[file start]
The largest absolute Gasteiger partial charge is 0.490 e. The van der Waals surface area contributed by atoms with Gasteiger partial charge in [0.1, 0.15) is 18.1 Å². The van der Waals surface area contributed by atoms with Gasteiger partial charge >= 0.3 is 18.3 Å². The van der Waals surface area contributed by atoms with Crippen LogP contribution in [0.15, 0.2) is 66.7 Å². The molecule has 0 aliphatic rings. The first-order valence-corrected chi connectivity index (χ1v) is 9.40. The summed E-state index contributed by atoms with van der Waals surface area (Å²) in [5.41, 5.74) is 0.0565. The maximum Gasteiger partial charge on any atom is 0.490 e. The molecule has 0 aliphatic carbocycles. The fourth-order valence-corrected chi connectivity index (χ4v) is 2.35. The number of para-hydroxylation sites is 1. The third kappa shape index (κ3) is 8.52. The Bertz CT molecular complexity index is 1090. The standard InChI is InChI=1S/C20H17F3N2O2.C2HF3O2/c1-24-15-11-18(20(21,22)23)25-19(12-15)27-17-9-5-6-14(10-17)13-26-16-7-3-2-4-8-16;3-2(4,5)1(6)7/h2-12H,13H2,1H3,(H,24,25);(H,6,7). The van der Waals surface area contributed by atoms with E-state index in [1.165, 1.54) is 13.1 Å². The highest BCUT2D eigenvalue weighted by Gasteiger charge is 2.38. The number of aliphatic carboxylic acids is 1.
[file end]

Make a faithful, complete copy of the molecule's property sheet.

The largest absolute Gasteiger partial charge is 0.490 e. The van der Waals surface area contributed by atoms with Gasteiger partial charge in [0.1, 0.15) is 18.1 Å². The van der Waals surface area contributed by atoms with Gasteiger partial charge >= 0.3 is 18.3 Å². The van der Waals surface area contributed by atoms with Crippen LogP contribution in [0.15, 0.2) is 66.7 Å². The molecule has 0 aliphatic rings. The first-order valence-corrected chi connectivity index (χ1v) is 9.40. The summed E-state index contributed by atoms with van der Waals surface area (Å²) in [5.41, 5.74) is 0.0565. The maximum Gasteiger partial charge on any atom is 0.490 e. The molecule has 0 aliphatic carbocycles. The fourth-order valence-corrected chi connectivity index (χ4v) is 2.35. The number of para-hydroxylation sites is 1. The third kappa shape index (κ3) is 8.52. The Bertz CT molecular complexity index is 1090. The standard InChI is InChI=1S/C20H17F3N2O2.C2HF3O2/c1-24-15-11-18(20(21,22)23)25-19(12-15)27-17-9-5-6-14(10-17)13-26-16-7-3-2-4-8-16;3-2(4,5)1(6)7/h2-12H,13H2,1H3,(H,24,25);(H,6,7). The van der Waals surface area contributed by atoms with E-state index in [1.165, 1.54) is 13.1 Å². The highest BCUT2D eigenvalue weighted by Gasteiger charge is 2.38. The number of aliphatic carboxylic acids is 1.